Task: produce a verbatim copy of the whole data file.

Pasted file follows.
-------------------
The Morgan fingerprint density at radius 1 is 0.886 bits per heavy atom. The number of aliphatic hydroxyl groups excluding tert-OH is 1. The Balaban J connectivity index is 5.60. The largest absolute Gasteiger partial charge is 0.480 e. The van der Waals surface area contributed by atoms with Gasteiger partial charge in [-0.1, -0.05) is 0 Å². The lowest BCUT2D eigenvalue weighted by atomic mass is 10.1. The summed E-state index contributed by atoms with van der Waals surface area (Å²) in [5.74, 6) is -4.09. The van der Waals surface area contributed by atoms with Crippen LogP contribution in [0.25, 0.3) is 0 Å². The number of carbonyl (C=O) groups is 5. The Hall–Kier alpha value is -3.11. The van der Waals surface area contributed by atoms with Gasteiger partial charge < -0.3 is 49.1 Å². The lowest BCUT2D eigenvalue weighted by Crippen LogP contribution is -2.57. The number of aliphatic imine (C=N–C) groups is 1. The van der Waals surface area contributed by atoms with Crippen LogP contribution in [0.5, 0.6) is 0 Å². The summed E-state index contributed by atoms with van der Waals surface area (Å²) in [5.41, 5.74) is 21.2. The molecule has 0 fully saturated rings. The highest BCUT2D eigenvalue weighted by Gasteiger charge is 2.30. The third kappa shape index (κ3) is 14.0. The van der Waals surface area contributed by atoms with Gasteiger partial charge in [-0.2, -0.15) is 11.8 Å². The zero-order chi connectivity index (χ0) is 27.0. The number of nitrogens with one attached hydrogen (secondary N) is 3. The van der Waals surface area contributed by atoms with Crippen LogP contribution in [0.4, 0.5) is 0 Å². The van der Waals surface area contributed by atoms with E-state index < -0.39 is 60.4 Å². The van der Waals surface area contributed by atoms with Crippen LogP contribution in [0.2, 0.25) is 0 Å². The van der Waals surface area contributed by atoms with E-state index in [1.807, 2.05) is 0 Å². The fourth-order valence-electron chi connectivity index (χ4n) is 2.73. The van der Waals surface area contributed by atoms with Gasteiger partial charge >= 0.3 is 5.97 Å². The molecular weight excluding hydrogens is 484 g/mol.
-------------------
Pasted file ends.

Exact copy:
The Morgan fingerprint density at radius 1 is 0.886 bits per heavy atom. The number of aliphatic hydroxyl groups excluding tert-OH is 1. The Balaban J connectivity index is 5.60. The largest absolute Gasteiger partial charge is 0.480 e. The van der Waals surface area contributed by atoms with Gasteiger partial charge in [-0.1, -0.05) is 0 Å². The lowest BCUT2D eigenvalue weighted by atomic mass is 10.1. The summed E-state index contributed by atoms with van der Waals surface area (Å²) in [5.74, 6) is -4.09. The van der Waals surface area contributed by atoms with Crippen LogP contribution in [0.25, 0.3) is 0 Å². The number of carbonyl (C=O) groups is 5. The Hall–Kier alpha value is -3.11. The van der Waals surface area contributed by atoms with Gasteiger partial charge < -0.3 is 49.1 Å². The lowest BCUT2D eigenvalue weighted by Crippen LogP contribution is -2.57. The number of aliphatic imine (C=N–C) groups is 1. The van der Waals surface area contributed by atoms with Crippen LogP contribution in [0.5, 0.6) is 0 Å². The summed E-state index contributed by atoms with van der Waals surface area (Å²) in [5.41, 5.74) is 21.2. The molecule has 0 fully saturated rings. The highest BCUT2D eigenvalue weighted by Gasteiger charge is 2.30. The third kappa shape index (κ3) is 14.0. The van der Waals surface area contributed by atoms with Gasteiger partial charge in [-0.2, -0.15) is 11.8 Å². The zero-order chi connectivity index (χ0) is 27.0. The number of nitrogens with one attached hydrogen (secondary N) is 3. The van der Waals surface area contributed by atoms with Crippen LogP contribution in [0.4, 0.5) is 0 Å². The van der Waals surface area contributed by atoms with E-state index < -0.39 is 60.4 Å². The van der Waals surface area contributed by atoms with Crippen LogP contribution in [0.2, 0.25) is 0 Å². The van der Waals surface area contributed by atoms with E-state index in [1.807, 2.05) is 0 Å². The fourth-order valence-electron chi connectivity index (χ4n) is 2.73. The van der Waals surface area contributed by atoms with Gasteiger partial charge >= 0.3 is 5.97 Å². The molecular weight excluding hydrogens is 484 g/mol.